This is a good idea for a thread BTW and I really want to hear @dieworkwear weigh in (let's all make this a non-horrible CM thread, huh?).
 

1969

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I think using "CM" is misleading. Better to just call it casual tailoring, imho. Also, "not stand out too much" means different things to different people, in different places, and at different times. Those are some great looks you posted, but for me, the perfect office fit it's closer to what Simon is wearing (slim fit not included) than Gerry. Solid colors, in traditional grey/blues/browns and whites.

A few things I do sometimes for work that work for me- dress up jeans with loafers or some chunky leather sole shoes like Paraboot or Vass. Knits with tailored trousers, again to balance out the amount of formality. Keeping buttoned shirts mostly solid light blue/ecru and longsleeved. I wear lightweight jackets and shirt jackets rather than sportcoats, but YMMV. All of this is extremely boring and fairly easy to do (if fit is right). Again, context is everything and what I don't want at work is to be congratulated on my clothing.
 

radicaldog

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Thanks for the responses. In addition to the general point about slouchiness, I've found that, defeasibly, the following combinations work for me (non-exhaustive list):

- If I'm wearing tailored trousers and a knit, then no collared shirt.

- With tailored trousers always wear casual shoes (desert boots, Paraboots, sneakers).

- Leather-soled shoes work best with jeans or similarly casual trousers.

- If wearing both tailored trousers and tailored jacket, then the shirt must either be a tee or something very casual (western/work/military etc).

- If wearing both tailored trousers and a shirt as formal as an ocbd or more, then the jacket must be workwearish or a shirt jacket.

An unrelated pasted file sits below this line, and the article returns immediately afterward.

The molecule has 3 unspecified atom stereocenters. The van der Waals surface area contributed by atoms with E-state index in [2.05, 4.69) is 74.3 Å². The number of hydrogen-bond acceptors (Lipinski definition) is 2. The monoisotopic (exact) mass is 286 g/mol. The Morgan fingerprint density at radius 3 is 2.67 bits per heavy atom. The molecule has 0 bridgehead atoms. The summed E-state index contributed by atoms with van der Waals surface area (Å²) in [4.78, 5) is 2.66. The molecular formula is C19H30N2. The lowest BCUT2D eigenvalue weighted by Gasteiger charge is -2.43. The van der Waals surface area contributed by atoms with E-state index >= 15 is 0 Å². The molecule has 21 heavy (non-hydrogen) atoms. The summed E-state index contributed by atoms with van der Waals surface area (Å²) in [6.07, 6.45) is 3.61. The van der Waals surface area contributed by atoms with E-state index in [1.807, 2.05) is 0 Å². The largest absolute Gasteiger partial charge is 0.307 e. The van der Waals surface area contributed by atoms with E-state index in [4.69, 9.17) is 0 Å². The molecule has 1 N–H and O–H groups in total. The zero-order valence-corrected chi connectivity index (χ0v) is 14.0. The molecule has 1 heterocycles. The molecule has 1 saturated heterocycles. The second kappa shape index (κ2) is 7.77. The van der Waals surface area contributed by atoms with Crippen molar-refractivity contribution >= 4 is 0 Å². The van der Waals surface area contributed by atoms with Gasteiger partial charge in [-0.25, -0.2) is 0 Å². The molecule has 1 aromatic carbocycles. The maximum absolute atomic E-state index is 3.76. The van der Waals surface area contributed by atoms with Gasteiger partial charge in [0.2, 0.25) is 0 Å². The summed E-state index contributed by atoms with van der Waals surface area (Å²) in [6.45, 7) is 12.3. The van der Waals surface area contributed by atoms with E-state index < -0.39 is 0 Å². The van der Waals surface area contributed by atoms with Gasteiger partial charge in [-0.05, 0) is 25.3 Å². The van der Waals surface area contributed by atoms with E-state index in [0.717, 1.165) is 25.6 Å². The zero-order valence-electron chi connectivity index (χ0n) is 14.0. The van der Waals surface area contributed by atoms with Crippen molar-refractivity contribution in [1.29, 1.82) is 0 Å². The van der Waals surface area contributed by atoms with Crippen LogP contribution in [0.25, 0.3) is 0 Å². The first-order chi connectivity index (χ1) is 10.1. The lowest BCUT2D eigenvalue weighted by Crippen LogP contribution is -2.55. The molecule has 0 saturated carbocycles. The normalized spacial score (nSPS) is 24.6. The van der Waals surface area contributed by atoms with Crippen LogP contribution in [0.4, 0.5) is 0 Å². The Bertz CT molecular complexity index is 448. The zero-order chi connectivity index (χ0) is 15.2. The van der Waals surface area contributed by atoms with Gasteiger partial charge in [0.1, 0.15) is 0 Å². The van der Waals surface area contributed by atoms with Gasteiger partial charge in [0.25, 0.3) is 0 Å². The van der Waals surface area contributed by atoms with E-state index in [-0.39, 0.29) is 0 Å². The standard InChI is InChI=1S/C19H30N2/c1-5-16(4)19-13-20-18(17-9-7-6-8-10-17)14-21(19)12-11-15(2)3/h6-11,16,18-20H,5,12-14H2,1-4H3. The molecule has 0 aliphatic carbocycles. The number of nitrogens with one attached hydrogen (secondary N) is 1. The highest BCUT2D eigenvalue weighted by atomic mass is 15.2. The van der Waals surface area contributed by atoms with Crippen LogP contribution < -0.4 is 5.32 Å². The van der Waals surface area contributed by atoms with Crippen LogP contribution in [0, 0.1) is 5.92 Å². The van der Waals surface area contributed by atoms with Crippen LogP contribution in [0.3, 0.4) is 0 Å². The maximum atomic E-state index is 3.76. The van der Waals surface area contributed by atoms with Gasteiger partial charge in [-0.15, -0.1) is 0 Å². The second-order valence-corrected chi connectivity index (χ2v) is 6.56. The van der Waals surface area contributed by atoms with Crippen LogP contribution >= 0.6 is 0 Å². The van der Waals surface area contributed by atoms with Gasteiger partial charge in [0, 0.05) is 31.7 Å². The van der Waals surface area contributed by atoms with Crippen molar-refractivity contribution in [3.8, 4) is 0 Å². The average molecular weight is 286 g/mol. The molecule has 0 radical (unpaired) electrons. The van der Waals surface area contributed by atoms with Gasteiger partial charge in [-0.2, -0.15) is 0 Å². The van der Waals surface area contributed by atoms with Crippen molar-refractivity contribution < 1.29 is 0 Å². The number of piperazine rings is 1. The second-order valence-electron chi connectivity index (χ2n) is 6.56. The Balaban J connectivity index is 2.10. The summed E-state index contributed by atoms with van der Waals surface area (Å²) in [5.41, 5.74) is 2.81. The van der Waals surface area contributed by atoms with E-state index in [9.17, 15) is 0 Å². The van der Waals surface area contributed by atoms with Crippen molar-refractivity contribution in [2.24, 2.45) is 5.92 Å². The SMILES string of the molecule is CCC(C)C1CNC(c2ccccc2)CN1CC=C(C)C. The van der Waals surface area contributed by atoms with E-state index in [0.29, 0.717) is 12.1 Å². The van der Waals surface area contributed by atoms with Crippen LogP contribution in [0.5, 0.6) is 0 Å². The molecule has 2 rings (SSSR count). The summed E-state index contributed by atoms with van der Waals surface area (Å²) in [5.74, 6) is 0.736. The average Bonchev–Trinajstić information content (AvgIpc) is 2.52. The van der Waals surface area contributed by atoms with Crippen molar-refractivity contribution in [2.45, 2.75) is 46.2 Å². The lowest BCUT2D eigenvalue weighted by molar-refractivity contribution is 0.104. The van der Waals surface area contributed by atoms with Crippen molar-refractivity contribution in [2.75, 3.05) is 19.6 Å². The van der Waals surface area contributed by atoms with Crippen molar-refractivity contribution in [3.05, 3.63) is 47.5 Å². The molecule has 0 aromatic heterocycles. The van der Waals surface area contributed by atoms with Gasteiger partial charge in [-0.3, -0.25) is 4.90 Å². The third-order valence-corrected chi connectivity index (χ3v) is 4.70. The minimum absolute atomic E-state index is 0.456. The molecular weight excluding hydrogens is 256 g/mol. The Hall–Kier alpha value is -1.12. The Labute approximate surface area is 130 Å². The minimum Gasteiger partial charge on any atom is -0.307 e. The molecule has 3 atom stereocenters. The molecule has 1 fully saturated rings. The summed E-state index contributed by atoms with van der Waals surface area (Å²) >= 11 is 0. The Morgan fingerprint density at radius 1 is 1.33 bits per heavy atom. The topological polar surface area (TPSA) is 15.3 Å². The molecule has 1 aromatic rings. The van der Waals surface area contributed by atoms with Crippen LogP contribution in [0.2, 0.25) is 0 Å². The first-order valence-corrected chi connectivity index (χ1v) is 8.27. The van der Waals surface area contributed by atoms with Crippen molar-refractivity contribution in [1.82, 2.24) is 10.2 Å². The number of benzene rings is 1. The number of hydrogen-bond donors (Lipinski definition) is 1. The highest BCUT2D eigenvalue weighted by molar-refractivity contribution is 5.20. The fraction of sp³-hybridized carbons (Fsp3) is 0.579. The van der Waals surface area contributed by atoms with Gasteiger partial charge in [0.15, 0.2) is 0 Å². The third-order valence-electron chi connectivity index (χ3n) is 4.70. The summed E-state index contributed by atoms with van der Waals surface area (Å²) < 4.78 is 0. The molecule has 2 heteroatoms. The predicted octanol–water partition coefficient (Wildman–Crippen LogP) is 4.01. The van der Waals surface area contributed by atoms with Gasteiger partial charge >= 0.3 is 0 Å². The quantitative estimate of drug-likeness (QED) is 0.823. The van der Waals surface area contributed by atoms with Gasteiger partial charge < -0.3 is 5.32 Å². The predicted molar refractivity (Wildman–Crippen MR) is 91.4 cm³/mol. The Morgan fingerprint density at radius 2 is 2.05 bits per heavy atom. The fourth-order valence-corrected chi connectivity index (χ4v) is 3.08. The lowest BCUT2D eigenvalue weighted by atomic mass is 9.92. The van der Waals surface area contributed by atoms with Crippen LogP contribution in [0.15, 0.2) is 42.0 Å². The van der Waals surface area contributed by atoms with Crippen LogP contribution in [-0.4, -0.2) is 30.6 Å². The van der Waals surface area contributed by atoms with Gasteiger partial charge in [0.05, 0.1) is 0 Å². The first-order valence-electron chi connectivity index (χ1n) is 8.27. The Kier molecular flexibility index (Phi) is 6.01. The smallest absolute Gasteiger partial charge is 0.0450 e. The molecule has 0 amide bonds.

- Ties should be worn as subdued whimsical items, and not as something that's on a par with the rest of the outfit, formality-wise.

- Never ever wear a pocket square unless it's white linen and you're in a dark suit and tie for some ceremony.

- Casual hats (baseball, knit cap, bucket) help a lot with toning things down.

- Shorts can work with a very casual tailored jacket.

- Most items in one's outfit should be well-worn. The odd hole or stain is fine.

I know that the idea of having quasi-rules doesn't chime with the intent of being relaxed. But these aren't really rules. They're ex post observations about what seems to work for me (fwiw, of all the guys posted above I dress most like Wilberg, the dude with the long hair--who btw is an academic, not involved in fashion). So what are some of your observations of this sort?
 

radicaldog

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@Pulpo thanks! I really like most of the photos you posted, but the two with ties look slightly over the top to me. These days there's just hardly every any good reason to wear the traditional ensemble of tailored trousers, sportcoat, and tie. Ditto for ties with casual suits. If a tie is required then chances are one should be in a dark suit (weddings, some bits of government, court, etc). Basically, ties are very difficult to wear inconspicuously these days if one is under 60 or so.